I am predominantly a painter of 28mm+ wargames miniatres, but I dabble in some of the larger scales - 1:20 scifi, 1:10 busts and the odd 54mm/75mm figure. I would normally dismiss anything smaller than 28mm out of hand due to my perception that the models will be a) less impressive and b) less detailed than a 28mm counterpart.
It appears I may have been wrong... Check these out
These miniatures are by Hawk Wargames for their new massed battle wargame called Dropzone Commander. As you can imagine from the name (and the photos above) the game appears to revolve around drop-lifting your mechanised army onto a battlefield and completing various missions whilst you are there. The models look superb, are resin, and have a really painterly level of detail. I really can't wait!
More pictures of the models can be found here. I am compiling the teaser images they post up on the Facebook page, and very nice the look too! I love the aesthetic of the Post Human Republic faction... I will definitely be getting myself some of them.
All of these are 10mm scale (so 10mm = 1.7m /the height of a standard human). Why 10mm you ask? Well, Dave from Hawk Miniatures had this to say:
(I stole this from the Miniature Review blog)
Dave: A lot people have been asking this, and it’s nice to get the chance to answer this question. There’s a whole set of reasons:This makes a lot of sense to me - especially the bit about the 30mm sized models being important rather than 30mm scale! So add me to the 'I'm convinced' pile
A) The project started with the concept of air mobility. I wanted to give gamers something fresh (very hard to do in the world of Sci-fi, which can be quite ubiquitous). As such, the entire game as well as its models were designed around this central tenet. That way the whole thing could stay pure to its ideal.
In 6mm, the miniatures would have frequently been too small and fiddly to achieve the designs I had in mind for such a game. 15mm scale would certainly have given me that freedom, but would have made the game too unwieldy to play. 15mm scale works fantastically for WWII games, where the largest unit you’re likely to field is a King Tiger Tank, and games tend to revolve around infantry actions, supported by armour. However, DzC is far more focused on vehicles, many of which are very large (e.g. heavy dropships able to deliver nine main battle tanks to the fray!) These would have been very big in 15mm, making the fielding of groups of them unrealistic both in terms of cost to the player and space required. I wanted a 4×4 table to be fine for a normal sized game. Also, buildings (capturing, garrisoning etc.) are central to the way the game plays. These would have been too large to be practical for most gamers (above small houses anyway).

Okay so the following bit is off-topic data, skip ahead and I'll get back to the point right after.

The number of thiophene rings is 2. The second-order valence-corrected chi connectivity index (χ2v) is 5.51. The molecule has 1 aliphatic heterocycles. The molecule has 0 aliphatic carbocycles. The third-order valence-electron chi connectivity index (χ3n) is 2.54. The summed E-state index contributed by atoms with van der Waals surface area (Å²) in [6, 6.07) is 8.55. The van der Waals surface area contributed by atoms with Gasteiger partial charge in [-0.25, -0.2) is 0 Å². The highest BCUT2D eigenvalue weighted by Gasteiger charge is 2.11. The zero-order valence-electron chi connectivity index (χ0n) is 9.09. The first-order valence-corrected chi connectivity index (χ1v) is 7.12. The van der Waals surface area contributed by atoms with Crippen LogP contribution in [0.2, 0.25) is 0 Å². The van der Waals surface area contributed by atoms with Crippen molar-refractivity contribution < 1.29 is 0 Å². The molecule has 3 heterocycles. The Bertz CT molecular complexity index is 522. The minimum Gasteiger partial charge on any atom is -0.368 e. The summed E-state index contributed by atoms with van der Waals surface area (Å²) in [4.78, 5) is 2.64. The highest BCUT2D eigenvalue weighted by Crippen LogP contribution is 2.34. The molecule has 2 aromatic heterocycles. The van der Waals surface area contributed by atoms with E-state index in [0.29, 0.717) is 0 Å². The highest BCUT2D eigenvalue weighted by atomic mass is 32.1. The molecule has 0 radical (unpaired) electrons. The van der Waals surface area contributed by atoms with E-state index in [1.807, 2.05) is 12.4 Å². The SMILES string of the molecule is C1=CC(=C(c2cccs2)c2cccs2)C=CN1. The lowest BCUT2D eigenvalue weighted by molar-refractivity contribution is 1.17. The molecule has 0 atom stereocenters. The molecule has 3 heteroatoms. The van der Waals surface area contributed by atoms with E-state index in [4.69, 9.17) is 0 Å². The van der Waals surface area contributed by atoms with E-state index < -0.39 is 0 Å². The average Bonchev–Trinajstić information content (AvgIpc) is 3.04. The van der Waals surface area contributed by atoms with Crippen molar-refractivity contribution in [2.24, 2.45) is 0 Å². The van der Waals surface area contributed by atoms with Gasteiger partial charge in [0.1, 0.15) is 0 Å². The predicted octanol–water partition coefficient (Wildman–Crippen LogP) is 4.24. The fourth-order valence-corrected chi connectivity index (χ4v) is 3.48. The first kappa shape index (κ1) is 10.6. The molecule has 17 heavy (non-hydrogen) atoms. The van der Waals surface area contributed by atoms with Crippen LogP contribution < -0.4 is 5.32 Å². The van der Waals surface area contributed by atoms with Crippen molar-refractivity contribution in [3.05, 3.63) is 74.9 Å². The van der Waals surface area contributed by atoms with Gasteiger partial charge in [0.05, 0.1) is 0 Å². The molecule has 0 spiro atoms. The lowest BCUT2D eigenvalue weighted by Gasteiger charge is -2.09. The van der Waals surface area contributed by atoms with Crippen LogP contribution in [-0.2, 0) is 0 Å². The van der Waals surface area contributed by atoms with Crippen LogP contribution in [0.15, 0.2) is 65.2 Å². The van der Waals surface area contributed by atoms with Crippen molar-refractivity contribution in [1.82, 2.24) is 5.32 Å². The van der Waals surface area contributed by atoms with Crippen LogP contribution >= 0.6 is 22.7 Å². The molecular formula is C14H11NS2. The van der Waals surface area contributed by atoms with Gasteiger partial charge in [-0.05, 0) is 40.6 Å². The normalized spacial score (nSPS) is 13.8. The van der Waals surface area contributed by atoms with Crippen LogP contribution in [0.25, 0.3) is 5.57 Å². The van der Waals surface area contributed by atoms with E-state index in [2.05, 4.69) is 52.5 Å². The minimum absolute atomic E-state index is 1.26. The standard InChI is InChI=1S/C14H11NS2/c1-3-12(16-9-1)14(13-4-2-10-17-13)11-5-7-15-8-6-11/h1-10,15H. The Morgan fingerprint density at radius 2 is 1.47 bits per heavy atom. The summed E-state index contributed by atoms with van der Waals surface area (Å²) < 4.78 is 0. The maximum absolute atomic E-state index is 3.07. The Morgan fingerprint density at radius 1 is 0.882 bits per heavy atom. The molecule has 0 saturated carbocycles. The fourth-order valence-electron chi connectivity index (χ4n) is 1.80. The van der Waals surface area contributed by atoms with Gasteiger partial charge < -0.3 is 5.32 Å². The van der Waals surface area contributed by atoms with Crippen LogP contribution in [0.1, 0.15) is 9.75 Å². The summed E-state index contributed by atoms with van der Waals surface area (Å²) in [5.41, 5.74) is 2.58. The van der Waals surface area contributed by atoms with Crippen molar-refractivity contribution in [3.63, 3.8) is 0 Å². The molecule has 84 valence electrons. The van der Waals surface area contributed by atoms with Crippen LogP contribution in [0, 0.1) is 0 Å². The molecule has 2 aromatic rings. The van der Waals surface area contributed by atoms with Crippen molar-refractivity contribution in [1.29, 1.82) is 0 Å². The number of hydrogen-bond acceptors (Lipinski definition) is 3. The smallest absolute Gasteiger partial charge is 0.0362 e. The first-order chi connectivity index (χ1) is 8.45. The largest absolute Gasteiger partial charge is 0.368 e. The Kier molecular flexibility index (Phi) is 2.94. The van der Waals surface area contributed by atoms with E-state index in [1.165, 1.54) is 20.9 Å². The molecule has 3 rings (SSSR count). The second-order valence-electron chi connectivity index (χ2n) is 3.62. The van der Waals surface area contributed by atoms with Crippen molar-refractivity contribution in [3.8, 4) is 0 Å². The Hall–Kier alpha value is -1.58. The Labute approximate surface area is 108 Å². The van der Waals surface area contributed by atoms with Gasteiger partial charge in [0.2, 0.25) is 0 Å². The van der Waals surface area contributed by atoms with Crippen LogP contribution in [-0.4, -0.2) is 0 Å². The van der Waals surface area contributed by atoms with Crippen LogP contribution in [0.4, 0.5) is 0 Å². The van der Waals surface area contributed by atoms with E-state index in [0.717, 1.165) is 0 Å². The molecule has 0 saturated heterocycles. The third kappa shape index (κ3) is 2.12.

B) I always intended to be as accurate as possible in scale, with as little abstractions as possible. 6mm would have required over-thick gun barrels etc, detracting from the realism. Also, I feel that 6mm infantry usually possess very little character. 10mm I think is the minimum scale to inject some real personality into infantry models (at least of the kind ordinary mortals can see!)
C) Heroic (ish) 28mm scale has proven so popular over the years, because I believe that’s about the ideal size for a miniature (at least for a ‘standard’ sized unit). In 10mm scale, my tanks are around 30-35mm in their largest dimension, closely matching the size of model people seem most happy with. Since you will be fielding mostly units around this size, it makes it familiar and friendly in terms of handling.
D) As Dropzone Commander will be a complete game, with a full range, rules and design ethos, I hope people will buy into this wonderful scale, previously largely overlooked by the mainstream. In terms of scenery availability, we intend to provide a full range. This includes the highly detailed resin modular stuff shown at Salute, but we also have plans for a modern style ‘flatpack’ city, which will be inexpensive. This will allow players to play with a highly portable city, reducing the investment needed to play in urban environments to a small amount. Also (although no one seems to have picked up on this yet), at 1:188 scale 10mm is very close to model railway N scale (1:200), where plenty of affordable scenery is readily available. Of course, 6-15mm natural scenery can easily be used for 10mm games. Sorry for the long justification – it’s just nice to get this out there to end the speculation!